Photo: SOAHC's Kim McLaughlin and Jamie Fochuk, with the next generation. Courtesy SOAHC Estate Wines
SOAHC is the first winery in British Columbia to be biodynamic from its
Proprietor Jamie Fochuk, in developing the vineyard at
Fruitvale (southeast of Trail), tapped the expertise of two French consultants:
Philippe Armenier, a biodynamic farming consultant, and Alain Sutre, a Bordeaux winemaking
consultant. The mineral spine in the winery’s debut releases, as well as the
winemaking, reflects that expertise.
Here is the profile of the winery from my recently published
John Schreiner’s Okanagan Wine Tour
Let’s clear up the
name first: it is nothing more than “chaos” spelled backwards. Proprietor Jamie
Fochuk explains that it is an allusion to the biodynamic viticultural practices
in his vineyard.
Born in Edmonton in 1973, Jamie
grew up in a farming family. After a post high school stint on the ski hills at
Lake Louise, he decided to get “a real job,” and moved to Ontario wine country (his father was living
in St. Catherines). When a basic viticulture course at the University of Guelph
revealed an aptitude for grape growing, Jamie found a job in 1996 with Klaus
Reif, a leading Niagara vintner.
Eventually, Jamie was
torn between a desire to continue studies at Brock University,
where he was doing well, or moving to the Okanagan. The practical-minded Klaus
advised that “you will learn more behind a press than at school” and
recommended him to Harry McWatters. Jamie immersed himself in viticulture at a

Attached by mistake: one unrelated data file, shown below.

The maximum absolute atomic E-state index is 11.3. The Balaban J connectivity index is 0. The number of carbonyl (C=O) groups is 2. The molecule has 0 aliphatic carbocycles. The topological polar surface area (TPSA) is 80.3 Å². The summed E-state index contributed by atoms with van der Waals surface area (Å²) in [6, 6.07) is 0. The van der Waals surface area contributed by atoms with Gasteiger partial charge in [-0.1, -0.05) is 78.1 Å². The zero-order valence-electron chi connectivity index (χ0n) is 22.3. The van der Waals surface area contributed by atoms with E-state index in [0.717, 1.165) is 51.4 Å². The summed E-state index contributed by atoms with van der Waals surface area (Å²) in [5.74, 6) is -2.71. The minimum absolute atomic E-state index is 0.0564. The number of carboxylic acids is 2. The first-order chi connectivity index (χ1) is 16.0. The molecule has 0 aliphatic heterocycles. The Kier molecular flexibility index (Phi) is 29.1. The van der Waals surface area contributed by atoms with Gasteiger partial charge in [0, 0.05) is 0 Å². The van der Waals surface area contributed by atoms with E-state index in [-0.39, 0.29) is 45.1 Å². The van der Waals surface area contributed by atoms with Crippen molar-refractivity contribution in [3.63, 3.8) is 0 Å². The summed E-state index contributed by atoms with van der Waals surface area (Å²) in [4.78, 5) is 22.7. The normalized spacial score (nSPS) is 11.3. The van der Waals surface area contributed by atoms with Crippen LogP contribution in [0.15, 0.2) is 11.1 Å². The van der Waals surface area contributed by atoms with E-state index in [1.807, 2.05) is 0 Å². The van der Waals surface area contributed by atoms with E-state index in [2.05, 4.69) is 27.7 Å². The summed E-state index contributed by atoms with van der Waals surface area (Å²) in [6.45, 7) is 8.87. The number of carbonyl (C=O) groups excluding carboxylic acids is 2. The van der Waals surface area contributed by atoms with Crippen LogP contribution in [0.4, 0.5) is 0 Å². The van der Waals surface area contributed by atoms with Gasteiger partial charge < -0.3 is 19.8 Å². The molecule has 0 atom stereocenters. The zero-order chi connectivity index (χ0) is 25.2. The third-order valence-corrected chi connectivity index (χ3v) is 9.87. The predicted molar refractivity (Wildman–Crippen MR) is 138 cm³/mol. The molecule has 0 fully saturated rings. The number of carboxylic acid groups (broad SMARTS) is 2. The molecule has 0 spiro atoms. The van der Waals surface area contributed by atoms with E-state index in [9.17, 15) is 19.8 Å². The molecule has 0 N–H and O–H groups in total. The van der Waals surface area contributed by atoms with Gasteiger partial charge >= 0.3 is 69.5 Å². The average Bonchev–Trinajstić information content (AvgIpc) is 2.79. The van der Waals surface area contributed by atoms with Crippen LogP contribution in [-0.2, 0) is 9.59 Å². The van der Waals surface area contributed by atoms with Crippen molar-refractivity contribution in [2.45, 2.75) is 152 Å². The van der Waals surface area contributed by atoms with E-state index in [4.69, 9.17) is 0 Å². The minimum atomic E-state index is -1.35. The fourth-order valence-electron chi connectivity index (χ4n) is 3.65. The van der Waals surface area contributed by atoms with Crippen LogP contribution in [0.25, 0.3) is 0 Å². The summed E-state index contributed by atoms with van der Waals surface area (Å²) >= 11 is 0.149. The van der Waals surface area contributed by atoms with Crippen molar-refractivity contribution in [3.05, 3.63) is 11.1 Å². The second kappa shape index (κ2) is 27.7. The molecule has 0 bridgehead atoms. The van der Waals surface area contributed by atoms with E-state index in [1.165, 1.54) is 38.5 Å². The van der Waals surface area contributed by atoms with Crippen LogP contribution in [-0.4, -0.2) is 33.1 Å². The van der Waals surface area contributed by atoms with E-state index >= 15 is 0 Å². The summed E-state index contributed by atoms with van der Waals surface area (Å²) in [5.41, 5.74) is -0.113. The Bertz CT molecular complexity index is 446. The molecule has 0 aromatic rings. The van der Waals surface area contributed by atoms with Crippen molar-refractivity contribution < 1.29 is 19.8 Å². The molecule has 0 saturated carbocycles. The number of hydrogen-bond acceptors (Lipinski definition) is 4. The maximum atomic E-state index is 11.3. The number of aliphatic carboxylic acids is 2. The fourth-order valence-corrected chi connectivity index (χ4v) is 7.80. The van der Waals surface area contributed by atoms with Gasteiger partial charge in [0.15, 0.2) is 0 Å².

succession of Okanagan wineries including Hawthorne Mountain Vineyards, Stag’s
Hollow Winery and Black Hills
He began his search
for suitable vineyard land with several years of climate study. A property near
Cellars was appealing but too expensive. Then his research led him to the Columbia Valley southeast of Trail. The Columbia Gardens Vineyard had opened here in
2001, giving credibility to growing grapes in the valley. In 2006, Jamie and
his partner, Kim McLaughlin, bought a nearby hillside property with excellent
climate and soil properties. Detailed soil analysis revealed, as Jamie
expected, no negative impact from the Trail refinery. “I know that giant
molecules of heavy metals can’t float in the air,” he says. “We are a long way
away. The one question would be the Columbia River,
but our water comes off the mountains.”
After clearing the
trees and making biodynamic amendments to the soil, Jamie in 2010 planted
Chardonnay and Riesling on the vineyard’s 2.7 hectare (6.7 acre) lower terrace.
He followed that by planting Pinot Noir, Gamay and Siegerrebe on the 4.85
hectare (12 acre) middle terrace. A three hectare upper terrace remains to be
planted. In his planting decisions, he has taken advice from Alain Sutre, the Bordeaux consultant who
works with leading Okanagan wineries.
With no farm building
yet converted to a winery, Jamie began making his wines at the Synchromesh
Winery in Okanagan
Falls, producing about 30
cases in 2012 and 400 cases in 2013. When a winery opens here, Jamie says the
tasting room likely will resemble the original Black Hills
wine shop – a plank across two barrels.
392 Columbia Gardens Road
Here are notes on the two wines just released.
SOAHC Riesling 2013
Here is a tingling Riesling with laser focussed acidity and 9.5% alcohol. The
wine starts with aromas of lemon and herbs and delivers flavours of lime, green
apples and herbs with a backbone of minerals. This wine really should be
cellared for another two to three years to let the acidity settle down and to
allow the nascent complexity emerge. 88.
SOAHC Chardonnay 2013
($26.50). This wine begins with good aromas of citrus and green apples
subtly supported by French oak. On the palate, the wine has the brightness of
Chablis, with flavours of grapefruit and apple wrapped around a spine of